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Yusef Salaam, a member of the Exonerated Five, won his primary election to the New York City Council in a strong fashion.

As the results of the Democratic primary for the City Council’s 9th District came in at 11 P.M. on Tuesday night (June 27th), the 49-year-old author and justice activist was leading state Assembly members Inez Dickens and Al Taylor with more than 50% of the vote. Dickens and Taylor netted 25% and 15% of that vote, respectively. Kristin Richardson Jordan, the incumbent who dropped out of the race unexpectedly but was still on the ballot, came in last but earned 10% of the vote.

Salaam gathered with his supporters at Harlem Tavern, entering to raucous applause. In a speech he gave to the crowd which was covered by Jeff Coltin of City & State NY, he said: “What has happened on this campaign has restored my faith in knowing that I was born for this. I am not a seasoned politician. So therefore this was not politics as usual.”

In being one of the five Black and brown teens – the others being Antron McCay, Kevin Richardson, Raymond Santana, and Korey Wise – falsely accused and convicted of assaulting and raping Trisha Melli in 1989, Salaam’s experience served as fuel for his life as a justice advocate after he and the others were exonerated after another man confessed to the crime. That story drew many in the Harlem district to back his campaign. The win guarantees that Salaam will serve on the City Council for two two-year terms, as there is no Republican candidate slated for the district.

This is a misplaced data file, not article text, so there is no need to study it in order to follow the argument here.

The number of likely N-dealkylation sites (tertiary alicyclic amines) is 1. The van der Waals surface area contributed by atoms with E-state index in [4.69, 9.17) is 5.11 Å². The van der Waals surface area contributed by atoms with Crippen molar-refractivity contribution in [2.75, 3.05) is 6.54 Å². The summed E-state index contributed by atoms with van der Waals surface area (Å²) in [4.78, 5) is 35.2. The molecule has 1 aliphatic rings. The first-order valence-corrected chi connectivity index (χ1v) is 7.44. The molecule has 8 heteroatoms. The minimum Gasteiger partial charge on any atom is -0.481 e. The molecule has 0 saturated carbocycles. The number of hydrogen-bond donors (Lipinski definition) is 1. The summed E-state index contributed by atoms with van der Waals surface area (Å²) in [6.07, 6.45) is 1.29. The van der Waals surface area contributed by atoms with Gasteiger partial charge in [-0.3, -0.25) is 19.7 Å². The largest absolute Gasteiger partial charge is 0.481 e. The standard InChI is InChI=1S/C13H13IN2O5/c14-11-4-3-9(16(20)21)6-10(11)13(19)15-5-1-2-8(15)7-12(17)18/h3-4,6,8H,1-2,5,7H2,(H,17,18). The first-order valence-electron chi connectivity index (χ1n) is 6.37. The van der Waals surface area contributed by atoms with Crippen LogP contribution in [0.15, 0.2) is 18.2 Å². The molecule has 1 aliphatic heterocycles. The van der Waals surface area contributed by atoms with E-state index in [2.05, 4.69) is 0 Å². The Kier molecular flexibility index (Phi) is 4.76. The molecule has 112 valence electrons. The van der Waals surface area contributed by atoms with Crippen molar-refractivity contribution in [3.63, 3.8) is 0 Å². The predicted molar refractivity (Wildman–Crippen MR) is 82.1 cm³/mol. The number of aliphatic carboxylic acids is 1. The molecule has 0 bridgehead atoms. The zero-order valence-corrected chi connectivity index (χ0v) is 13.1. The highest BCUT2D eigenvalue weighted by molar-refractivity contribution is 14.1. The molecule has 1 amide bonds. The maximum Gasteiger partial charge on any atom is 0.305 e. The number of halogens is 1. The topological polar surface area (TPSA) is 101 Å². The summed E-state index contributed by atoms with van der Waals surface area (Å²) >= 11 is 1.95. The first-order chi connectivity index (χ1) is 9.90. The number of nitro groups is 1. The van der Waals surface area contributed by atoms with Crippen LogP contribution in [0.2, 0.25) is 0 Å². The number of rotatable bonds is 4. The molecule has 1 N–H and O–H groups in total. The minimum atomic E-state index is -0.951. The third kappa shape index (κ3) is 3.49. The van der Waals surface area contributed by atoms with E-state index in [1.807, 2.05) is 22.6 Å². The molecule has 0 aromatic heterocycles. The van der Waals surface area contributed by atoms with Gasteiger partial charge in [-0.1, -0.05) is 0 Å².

He referenced that situation and the 1989 newspaper advertisement by Donald Trump calling for the death penalty in their case, although he deigned to call out the former president by name. “This campaign has been about those who have been counted out, those who have been forgotten,” Salaam said in his speech. “I am here because, Harlem, you believed in me.”

There was the possibility of Salaam potentially going through a second round of counting votes due to New York’s ranked-choice voting system, but the lead that he holds makes it mathematically impossible for Dickens and Taylor to overcome. The 73-year-old Dickens, who scored the only endorsement by Mayor Eric Adams in any City Council election this primary, reportedly called Salaam to concede later that evening.